Fake Pills and Fentanyl Responsible for at Least 13 Fatal Overdoses in Northern California This Month
Last week, nine people in Sacramento died after overdosing on fake pills or heroin containing a powerful opioid, fentanyl, that’s 80-100 times stronger than morphine, and extremely fast-acting. We have also gotten reports that fentanyl-containing products have been responsible for four overdose deaths in San Francisco in the last two weeks. This isn’t the first time fentanyl has impacted drug users in San Francisco. But now we’re seeing it impact people beyond those who use injection drugs because it’s being mixed into other drugs and pressed into fake pills. On top of that, dealers and buyers are not always aware that their products contain it.
Here’s what you need to know to stay safer while these products are circulating through our community.
Drugs that may be affected:
We’ve gotten reports that fentanyl is being pressed into pills and sold as Xanax (a benzodiazepine or “benzo”) and pharmaceutical opiates like Oxycontin and Norco. These fake pills may reach people who use benzos to come down off other drugs like speed, crystal meth and hallucinogens; people who normally use pills for pain or otherwise; and people who occasionally use club drugs.
Fake pills are not regulated, which means there is no way of knowing how much Fentanyl is in each pill, if there are other toxic chemicals in the pills, and how these fake pills might affect people.
We know that fentanyl is being sold in powder form as heroin and mixed with heroin, and we have received reports that it is possibly being mixed into other drugs like crystal meth and cocaine. It is important for all drug users to be cautious, to know where their drugs are coming from, and to receive overdose education and prevention training.
Overdose prevention tips:
- Get Narcan (naloxone), a medicine that reverses an opiate overdose, and carry it with you wherever you go. Let your friends who use know you have it. We saw a spike in fentanyl in San Francisco last summer. Drug users and their loved ones saved 345 lives with Narcan in our community between June and October of last year.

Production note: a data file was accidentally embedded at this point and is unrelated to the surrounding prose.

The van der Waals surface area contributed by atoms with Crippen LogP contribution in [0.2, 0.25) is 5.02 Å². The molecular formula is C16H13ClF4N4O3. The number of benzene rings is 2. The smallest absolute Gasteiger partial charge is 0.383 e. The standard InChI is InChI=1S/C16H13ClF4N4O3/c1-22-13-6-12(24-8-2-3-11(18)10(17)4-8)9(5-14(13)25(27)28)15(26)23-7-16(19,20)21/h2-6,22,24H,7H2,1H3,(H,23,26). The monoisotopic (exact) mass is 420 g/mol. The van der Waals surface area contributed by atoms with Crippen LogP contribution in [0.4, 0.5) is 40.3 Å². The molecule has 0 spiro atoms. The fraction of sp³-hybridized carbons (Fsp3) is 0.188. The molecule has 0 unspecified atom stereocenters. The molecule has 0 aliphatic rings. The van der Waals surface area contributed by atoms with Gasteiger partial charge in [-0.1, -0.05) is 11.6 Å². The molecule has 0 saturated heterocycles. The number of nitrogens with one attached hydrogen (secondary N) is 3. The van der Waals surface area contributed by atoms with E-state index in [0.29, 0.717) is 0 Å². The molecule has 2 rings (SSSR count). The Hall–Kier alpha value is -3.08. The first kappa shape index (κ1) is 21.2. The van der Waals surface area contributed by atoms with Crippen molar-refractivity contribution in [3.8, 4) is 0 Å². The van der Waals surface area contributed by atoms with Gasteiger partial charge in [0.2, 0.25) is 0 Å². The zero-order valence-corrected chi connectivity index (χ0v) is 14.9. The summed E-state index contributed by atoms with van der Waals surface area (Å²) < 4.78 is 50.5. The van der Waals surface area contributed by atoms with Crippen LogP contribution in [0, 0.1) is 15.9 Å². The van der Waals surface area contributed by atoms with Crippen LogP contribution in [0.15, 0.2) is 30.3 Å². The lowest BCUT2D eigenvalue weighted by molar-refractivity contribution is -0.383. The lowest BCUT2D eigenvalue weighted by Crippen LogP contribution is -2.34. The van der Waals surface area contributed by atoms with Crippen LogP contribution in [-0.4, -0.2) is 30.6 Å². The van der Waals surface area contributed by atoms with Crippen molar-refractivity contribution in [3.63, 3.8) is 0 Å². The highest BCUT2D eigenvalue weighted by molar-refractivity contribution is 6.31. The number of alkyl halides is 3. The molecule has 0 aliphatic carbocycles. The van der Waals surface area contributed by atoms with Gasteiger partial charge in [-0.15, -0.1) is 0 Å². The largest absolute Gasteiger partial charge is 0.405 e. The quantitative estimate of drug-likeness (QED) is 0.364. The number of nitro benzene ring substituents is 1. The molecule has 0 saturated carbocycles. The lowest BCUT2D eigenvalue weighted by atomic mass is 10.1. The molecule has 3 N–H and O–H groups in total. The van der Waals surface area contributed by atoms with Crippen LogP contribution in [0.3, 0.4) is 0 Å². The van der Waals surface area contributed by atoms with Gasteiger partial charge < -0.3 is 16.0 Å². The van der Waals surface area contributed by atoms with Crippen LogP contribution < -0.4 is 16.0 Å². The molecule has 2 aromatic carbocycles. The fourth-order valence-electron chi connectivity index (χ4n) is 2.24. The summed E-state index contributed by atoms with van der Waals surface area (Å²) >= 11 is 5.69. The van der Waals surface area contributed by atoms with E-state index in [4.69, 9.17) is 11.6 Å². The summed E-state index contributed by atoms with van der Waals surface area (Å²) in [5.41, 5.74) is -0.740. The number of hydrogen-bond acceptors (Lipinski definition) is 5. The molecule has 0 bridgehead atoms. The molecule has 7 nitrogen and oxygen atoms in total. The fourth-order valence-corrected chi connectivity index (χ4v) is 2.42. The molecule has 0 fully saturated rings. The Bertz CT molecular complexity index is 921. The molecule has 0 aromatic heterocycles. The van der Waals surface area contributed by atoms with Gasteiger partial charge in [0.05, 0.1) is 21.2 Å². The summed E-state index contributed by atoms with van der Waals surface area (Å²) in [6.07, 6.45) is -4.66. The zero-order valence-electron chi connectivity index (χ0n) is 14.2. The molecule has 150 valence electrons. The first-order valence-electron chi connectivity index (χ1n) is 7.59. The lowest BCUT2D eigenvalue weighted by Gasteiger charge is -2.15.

- Fentanyl in any form is extremely fast-acting and can cause respiratory depression within minutes. Know the signs of overdose (shallow/raspy breathing, gurgling, dark lips/fingernails, pale/clammy skin, unresponsive) and act quickly by administering Narcan right away if someone is unresponsive. Narcan is safe to administer to someone even if you do not know what they took.
- Check pills before you take them. If they look even a little bit off, don’t take them or be extremely cautious. Look for signs that they’re fake. Fake pills might be powdery, chipped, have crooked label stamps or be incorrectly stamped.
- Be cautious when combining benzos (like Xanax, Klonopin) with other drugs—especially opiates (like heroin, fentanyl, and Oxycontin) and alcohol because this comes with a very high risk for overdose.
- Don’t use alone. If you do need to use alone, let somebody know to check on you and keep your door unlocked so they can get in to help if needed.
- As best you can, know where your drugs are coming from including who you’re getting them from and who that person is getting them from.
- Take a “test shot” before using your full or normal dose so you can get a read on what you’re injecting before doing too much. Remember, you can always do more—but not less.
Reversing an overdose with Narcan:
Narcan (naloxone) is a medication that can reverse an overdose. Narcan is responsible for saving over 900 lives in our community in the last two years alone. There are many ways to learn how to administer Narcan and get access to it.
Get Narcan through:
- If you are a client/program participant: Syringe Access Services needle exchange sites across San Francisco (for a complete list, visit: http://sfaf.org/client-services/syringe-access/site-schedule.html) or call/email Kristen Marshall at SAS.
- If you are a provider: Call or email Kristen Marshall at SAS. You can also reach out to The DOPE Project and attend a naloxone training at sites across San Francisco and Oakland. For more information, contact Eliza Wheeler at 510-444-6969 extension 16 or firstname.lastname@example.org.
If you, or anybody you know, work with, or love uses drugs, please let them know about fentanyl and Narcan and to be cautious.
There are recently-verified Fentanyl-containing counterfeits of the following products in circulation:
Kristen Marshall is logistics coordinator for Syringe Access Services at San Francisco AIDS Foundation.